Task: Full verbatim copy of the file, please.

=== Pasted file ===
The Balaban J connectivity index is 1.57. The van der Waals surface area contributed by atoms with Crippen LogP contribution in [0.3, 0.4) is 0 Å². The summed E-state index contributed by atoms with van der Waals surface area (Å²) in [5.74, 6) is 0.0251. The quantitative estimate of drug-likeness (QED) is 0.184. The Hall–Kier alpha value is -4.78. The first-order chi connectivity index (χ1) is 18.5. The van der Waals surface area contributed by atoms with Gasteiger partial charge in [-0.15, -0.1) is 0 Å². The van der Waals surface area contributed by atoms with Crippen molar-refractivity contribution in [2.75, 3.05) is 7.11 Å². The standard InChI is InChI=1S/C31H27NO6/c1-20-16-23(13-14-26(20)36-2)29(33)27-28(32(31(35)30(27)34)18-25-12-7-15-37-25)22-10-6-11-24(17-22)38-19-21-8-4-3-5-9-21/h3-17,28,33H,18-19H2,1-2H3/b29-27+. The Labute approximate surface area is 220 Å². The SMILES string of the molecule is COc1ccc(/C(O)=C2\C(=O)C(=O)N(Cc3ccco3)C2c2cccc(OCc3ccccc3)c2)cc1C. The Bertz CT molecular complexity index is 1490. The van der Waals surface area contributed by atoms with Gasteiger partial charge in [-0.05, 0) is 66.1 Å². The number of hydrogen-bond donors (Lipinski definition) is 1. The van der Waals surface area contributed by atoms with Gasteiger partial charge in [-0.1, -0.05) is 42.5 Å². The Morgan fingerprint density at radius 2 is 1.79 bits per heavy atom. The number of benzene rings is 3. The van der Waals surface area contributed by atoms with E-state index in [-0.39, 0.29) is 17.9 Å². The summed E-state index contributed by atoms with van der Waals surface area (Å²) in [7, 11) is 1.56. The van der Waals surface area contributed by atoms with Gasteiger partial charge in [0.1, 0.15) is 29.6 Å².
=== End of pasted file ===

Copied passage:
The Balaban J connectivity index is 1.57. The van der Waals surface area contributed by atoms with Crippen LogP contribution in [0.3, 0.4) is 0 Å². The summed E-state index contributed by atoms with van der Waals surface area (Å²) in [5.74, 6) is 0.0251. The quantitative estimate of drug-likeness (QED) is 0.184. The Hall–Kier alpha value is -4.78. The first-order chi connectivity index (χ1) is 18.5. The van der Waals surface area contributed by atoms with Gasteiger partial charge in [-0.15, -0.1) is 0 Å². The van der Waals surface area contributed by atoms with Crippen molar-refractivity contribution in [2.75, 3.05) is 7.11 Å². The standard InChI is InChI=1S/C31H27NO6/c1-20-16-23(13-14-26(20)36-2)29(33)27-28(32(31(35)30(27)34)18-25-12-7-15-37-25)22-10-6-11-24(17-22)38-19-21-8-4-3-5-9-21/h3-17,28,33H,18-19H2,1-2H3/b29-27+. The Labute approximate surface area is 220 Å². The SMILES string of the molecule is COc1ccc(/C(O)=C2\C(=O)C(=O)N(Cc3ccco3)C2c2cccc(OCc3ccccc3)c2)cc1C. The Bertz CT molecular complexity index is 1490. The van der Waals surface area contributed by atoms with Gasteiger partial charge in [-0.05, 0) is 66.1 Å². The number of hydrogen-bond donors (Lipinski definition) is 1. The van der Waals surface area contributed by atoms with Gasteiger partial charge in [-0.1, -0.05) is 42.5 Å². The Morgan fingerprint density at radius 2 is 1.79 bits per heavy atom. The number of benzene rings is 3. The van der Waals surface area contributed by atoms with E-state index in [-0.39, 0.29) is 17.9 Å². The summed E-state index contributed by atoms with van der Waals surface area (Å²) in [7, 11) is 1.56. The van der Waals surface area contributed by atoms with Gasteiger partial charge in [0.1, 0.15) is 29.6 Å².